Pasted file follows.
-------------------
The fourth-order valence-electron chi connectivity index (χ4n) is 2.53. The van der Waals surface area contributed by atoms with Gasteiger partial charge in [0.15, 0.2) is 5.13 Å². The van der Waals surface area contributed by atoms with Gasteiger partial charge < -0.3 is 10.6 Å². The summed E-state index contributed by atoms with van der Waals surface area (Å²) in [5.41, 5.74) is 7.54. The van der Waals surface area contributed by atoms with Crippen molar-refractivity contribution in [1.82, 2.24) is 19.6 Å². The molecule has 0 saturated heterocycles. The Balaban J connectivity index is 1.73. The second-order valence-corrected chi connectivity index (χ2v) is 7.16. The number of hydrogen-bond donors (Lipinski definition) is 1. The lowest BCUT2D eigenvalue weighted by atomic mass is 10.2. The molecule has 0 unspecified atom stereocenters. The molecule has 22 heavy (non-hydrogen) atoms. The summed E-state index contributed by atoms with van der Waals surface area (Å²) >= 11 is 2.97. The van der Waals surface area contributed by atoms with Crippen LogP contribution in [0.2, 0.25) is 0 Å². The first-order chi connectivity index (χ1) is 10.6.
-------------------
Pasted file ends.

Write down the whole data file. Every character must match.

The fourth-order valence-electron chi connectivity index (χ4n) is 2.53. The van der Waals surface area contributed by atoms with Gasteiger partial charge in [0.15, 0.2) is 5.13 Å². The van der Waals surface area contributed by atoms with Gasteiger partial charge < -0.3 is 10.6 Å². The summed E-state index contributed by atoms with van der Waals surface area (Å²) in [5.41, 5.74) is 7.54. The van der Waals surface area contributed by atoms with Crippen molar-refractivity contribution in [1.82, 2.24) is 19.6 Å². The molecule has 0 saturated heterocycles. The Balaban J connectivity index is 1.73. The second-order valence-corrected chi connectivity index (χ2v) is 7.16. The number of hydrogen-bond donors (Lipinski definition) is 1. The lowest BCUT2D eigenvalue weighted by atomic mass is 10.2. The molecule has 0 unspecified atom stereocenters. The molecule has 22 heavy (non-hydrogen) atoms. The summed E-state index contributed by atoms with van der Waals surface area (Å²) >= 11 is 2.97. The van der Waals surface area contributed by atoms with Crippen LogP contribution in [0.2, 0.25) is 0 Å². The first-order chi connectivity index (χ1) is 10.6.